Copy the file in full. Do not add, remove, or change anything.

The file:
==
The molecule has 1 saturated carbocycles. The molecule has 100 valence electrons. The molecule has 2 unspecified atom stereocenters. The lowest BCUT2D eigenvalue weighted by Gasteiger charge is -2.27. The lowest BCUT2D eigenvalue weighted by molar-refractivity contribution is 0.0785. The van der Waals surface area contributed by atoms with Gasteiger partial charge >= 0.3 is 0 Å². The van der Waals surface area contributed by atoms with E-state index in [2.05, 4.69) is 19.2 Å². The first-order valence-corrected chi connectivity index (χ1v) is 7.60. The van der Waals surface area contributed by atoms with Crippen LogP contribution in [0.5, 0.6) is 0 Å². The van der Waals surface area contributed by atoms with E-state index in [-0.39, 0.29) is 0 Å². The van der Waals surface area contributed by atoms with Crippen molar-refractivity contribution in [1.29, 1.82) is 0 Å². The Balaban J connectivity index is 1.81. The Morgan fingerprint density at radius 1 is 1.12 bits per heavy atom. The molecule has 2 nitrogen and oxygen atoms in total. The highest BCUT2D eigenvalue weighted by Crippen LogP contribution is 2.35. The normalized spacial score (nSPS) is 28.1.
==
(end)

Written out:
The molecule has 1 saturated carbocycles. The molecule has 100 valence electrons. The molecule has 2 unspecified atom stereocenters. The lowest BCUT2D eigenvalue weighted by Gasteiger charge is -2.27. The lowest BCUT2D eigenvalue weighted by molar-refractivity contribution is 0.0785. The van der Waals surface area contributed by atoms with Gasteiger partial charge >= 0.3 is 0 Å². The van der Waals surface area contributed by atoms with E-state index in [2.05, 4.69) is 19.2 Å². The first-order valence-corrected chi connectivity index (χ1v) is 7.60. The van der Waals surface area contributed by atoms with Crippen LogP contribution in [0.5, 0.6) is 0 Å². The van der Waals surface area contributed by atoms with E-state index in [-0.39, 0.29) is 0 Å². The van der Waals surface area contributed by atoms with Crippen molar-refractivity contribution in [1.29, 1.82) is 0 Å². The Balaban J connectivity index is 1.81. The Morgan fingerprint density at radius 1 is 1.12 bits per heavy atom. The molecule has 2 nitrogen and oxygen atoms in total. The highest BCUT2D eigenvalue weighted by Crippen LogP contribution is 2.35. The normalized spacial score (nSPS) is 28.1.